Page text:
National Science Foundation
Water, Water, Everywhere: Training for Management of a Crucial Resource
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Cathy McNally and Doto Masamba, a Saadani park ranger, record river edge habitat conditions during an ecological reconnaissance of the Wami River in Tanzania.

Credit: Photo by Baraka Kalanghe
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From watershed hydrology to saltwater intrusion monitoring and modeling to numerical modeling of the hydrodynamics in the lower Mississippi River, the issues of water intensive ecosystem and environmental management, monitoring and understanding are critical for our country. Students learn firsthand how to deal with such interdisciplinary issues through the National Science Foundation’s (NSF) Integrative Graduate Education and Research Traineeship (IGERT) program. 

Trainees from the University of Rhode Island’s (URI) IGERT program Assessing Change in Coastal Ecosystems: Integrating Natural and Social Sciences, led by Principal Investigator Peter August, integrates ecology, biology, fisheries, natural resources science and the social sciences -- including economics, governance, planning, coastal policy -- to develop the skills required for effective watershed management. In collaboration with the government of Tanzania, developed as part of the International training component of IGERT, and in conjunction with the U.S. Agency for International Development (USAID), trainee Cathy McNally is collecting baseline data on the Wami River watershed, which is the only water source for the world’s third fastest growing city, Dar es Salaam, located 80 miles north. She will add this information to the work she and others are conducting in the United States to develop a holistic view of watershed issues and management solutions. Trainee Kathy Sullivan also works in Tanzania, where she helps evaluate sustainable livelihood options as a method of better defining options for coastal environments. She is helping to assess the economics of seaweed farming and its watershed management impact. To prepare trainees for today’s global interdisciplinary research environment, URI’s IGERT project requires trainees to spend a semester in residence working on coastal issues in a non-academic setting.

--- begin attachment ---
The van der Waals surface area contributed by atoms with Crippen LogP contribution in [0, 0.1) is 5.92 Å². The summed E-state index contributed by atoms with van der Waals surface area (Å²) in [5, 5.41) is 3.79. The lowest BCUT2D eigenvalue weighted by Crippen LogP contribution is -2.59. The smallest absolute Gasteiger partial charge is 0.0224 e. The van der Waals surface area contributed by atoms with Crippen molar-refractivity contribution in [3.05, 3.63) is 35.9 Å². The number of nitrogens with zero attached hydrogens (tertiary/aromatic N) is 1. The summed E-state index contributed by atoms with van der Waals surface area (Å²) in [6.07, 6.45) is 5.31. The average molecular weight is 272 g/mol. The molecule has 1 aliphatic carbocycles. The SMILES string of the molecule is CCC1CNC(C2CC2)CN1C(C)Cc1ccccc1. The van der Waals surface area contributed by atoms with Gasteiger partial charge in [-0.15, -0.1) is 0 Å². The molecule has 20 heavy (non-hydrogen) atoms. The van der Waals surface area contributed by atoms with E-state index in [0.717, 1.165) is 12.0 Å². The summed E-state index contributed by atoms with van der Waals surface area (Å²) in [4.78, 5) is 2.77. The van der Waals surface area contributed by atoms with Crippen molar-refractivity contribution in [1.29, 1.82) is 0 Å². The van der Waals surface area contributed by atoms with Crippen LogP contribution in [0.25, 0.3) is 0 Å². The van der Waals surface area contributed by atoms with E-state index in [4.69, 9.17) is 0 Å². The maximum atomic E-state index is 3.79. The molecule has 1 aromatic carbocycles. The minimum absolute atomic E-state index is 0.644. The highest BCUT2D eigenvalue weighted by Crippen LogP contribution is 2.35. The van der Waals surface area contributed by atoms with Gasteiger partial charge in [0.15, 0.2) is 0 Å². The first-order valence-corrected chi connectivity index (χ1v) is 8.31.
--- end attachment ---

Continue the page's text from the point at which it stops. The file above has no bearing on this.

As part of Louisiana State University’s (LSU) IGERT project on Multi-scale Computations of Fluid Dynamics, led by Principal Investigator Sumanta Acharya, trainees conduct research in coastal management from the perspective of modeling and intervention. Trainee Samantha Danachuk has taken advantage of her IGERT interdisciplinary training in engineering, environmental science, and computer science to develop a numerical model simulating the hydrodynamics in the lower Mississippi River. This work serves as the basis for understanding and guiding future petro-chemical developments on the river, which is especially important in light of the restoration plans called for in this area of the river. Another LSU IGERT trainee, Kevin Tubbs, has linked his interdisciplinary training to develop methods for modeling the effects of saltwater intrusion on subsurface and surface water resources -- a critically important issue in coastal areas.

The interdisciplinarity brought to bear on these problems transforms our ability to study them and to develop solutions to complex issues such as water management.

Partners: Government of Tanzania, U.S. Agency for International Development

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Image of tetrahedral mesh.

Credit: Nathan Lane and Karsten Thompson
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